Hungary, Poland, Czech Republic, Slovakia Vow to Help Greece Defend Border
Neighboring countries pledge assistance to Greek authorities as migrants flow from Turkey
Greece's neighboring countries have vowed to help Greek authorities defend its borders as tens of thousands of migrants continue to flood crossings points to illegally enter the EU from Turkey.
Violent scenes have been witnessed at the Greek-Turkish border as mobs of Middle Eastern migrants attempt to force their way through into Greece.
On Wednesday, Greek authorities fired tear gas and stun grenades to repulse a push by migrants to cross its land border from Turkey.
Pressure is continuing along Greece's frontier after Turkey said its own border with the European Union was open to whoever wanted to cross.
In response, neighboring Hungary, the Czech Republic, Poland, and Slovakia pledged to help Greece to deal with mounting pressure along its border.
Czech Prime Minister Andrej Babis warned the situation was serious and declared that the EU must protect its borders.
“We’re ready to help,” Babis said after meeting his counterparts from the other three countries.
Polish Prime Minister Mateusz Morawiecki said his country was ready to deploy guards at the Greek-Turkish border.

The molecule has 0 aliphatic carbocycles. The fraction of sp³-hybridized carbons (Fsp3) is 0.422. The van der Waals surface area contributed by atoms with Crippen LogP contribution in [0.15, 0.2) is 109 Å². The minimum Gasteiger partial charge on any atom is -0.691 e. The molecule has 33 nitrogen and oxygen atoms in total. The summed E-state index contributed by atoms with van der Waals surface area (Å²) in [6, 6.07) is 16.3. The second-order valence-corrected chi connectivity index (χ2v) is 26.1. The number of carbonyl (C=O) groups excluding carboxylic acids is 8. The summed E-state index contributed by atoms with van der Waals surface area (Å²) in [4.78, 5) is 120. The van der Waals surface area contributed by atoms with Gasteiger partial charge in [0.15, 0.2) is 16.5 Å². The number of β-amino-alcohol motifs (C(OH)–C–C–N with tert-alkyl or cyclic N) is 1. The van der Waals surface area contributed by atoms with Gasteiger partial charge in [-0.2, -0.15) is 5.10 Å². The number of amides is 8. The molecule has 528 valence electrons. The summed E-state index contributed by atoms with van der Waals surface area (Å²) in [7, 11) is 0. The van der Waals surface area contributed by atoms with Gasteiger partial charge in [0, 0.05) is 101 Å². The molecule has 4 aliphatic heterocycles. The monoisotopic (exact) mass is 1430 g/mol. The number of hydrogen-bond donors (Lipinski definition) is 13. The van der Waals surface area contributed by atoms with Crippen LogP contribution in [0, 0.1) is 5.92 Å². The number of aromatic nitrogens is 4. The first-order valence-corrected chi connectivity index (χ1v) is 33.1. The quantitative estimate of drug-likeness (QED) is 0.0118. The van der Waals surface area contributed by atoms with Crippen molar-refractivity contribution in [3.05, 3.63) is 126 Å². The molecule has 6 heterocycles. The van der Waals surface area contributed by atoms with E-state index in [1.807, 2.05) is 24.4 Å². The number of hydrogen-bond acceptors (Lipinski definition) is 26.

His Slovak counterpart, Peter Pellegrini, also warned that the growing number of migrants “poses a security threat not just for Greece.”
Hungarian Prime Minister Viktor Orban said that there are some 130,000 migrants on the move that the EU must stop from breaching its borders.
“Hungary will take an active role in doing so,” Orban vowed.
The four countries have been known for their tough stance against migrants and rejected an EU plan to redistribute refugees in member states.
Meanwhile, the European Council head Charles Michel was meeting with Turkey's President Erdogan in Ankara Wednesday.
Meanwhile, EU Vice President Josep Borrell and Commissioner for Crisis Management Janez Lenarcic were holding talks with Turkish Vice President Fuat Oktay.
Speaking to reporters after a meeting with Erdogan, Borell said that the EU delegation asked Turkey “not to encourage the further movement of refugees and migrants toward the EU borders.”
“We had the opportunity to express our understanding of the difficult situation Turkey is currently facing but also stressed that the current developments at the European borders is not leading to any solution,” he said.
Borell also told reporters that Turkish officials’ response was that Turkey was not encouraging people to move but that “they cannot prevent people from doing so.”
Greek authorities said there were about 15,000 people along the Greek-Turkish land border on Wednesday.
They said that between Saturday morning and Wednesday morning, they had blocked 27,832 attempts to cross the border, and had arrested a total of 220 people who managed to cross.
Ankara has come under harsh criticism from some European countries.
“The people are being used by President Erdogan as a political football, as weapons and as instruments of pressure on the European Union,” Austrian Chancellor Sebastian Kurz said Tuesday.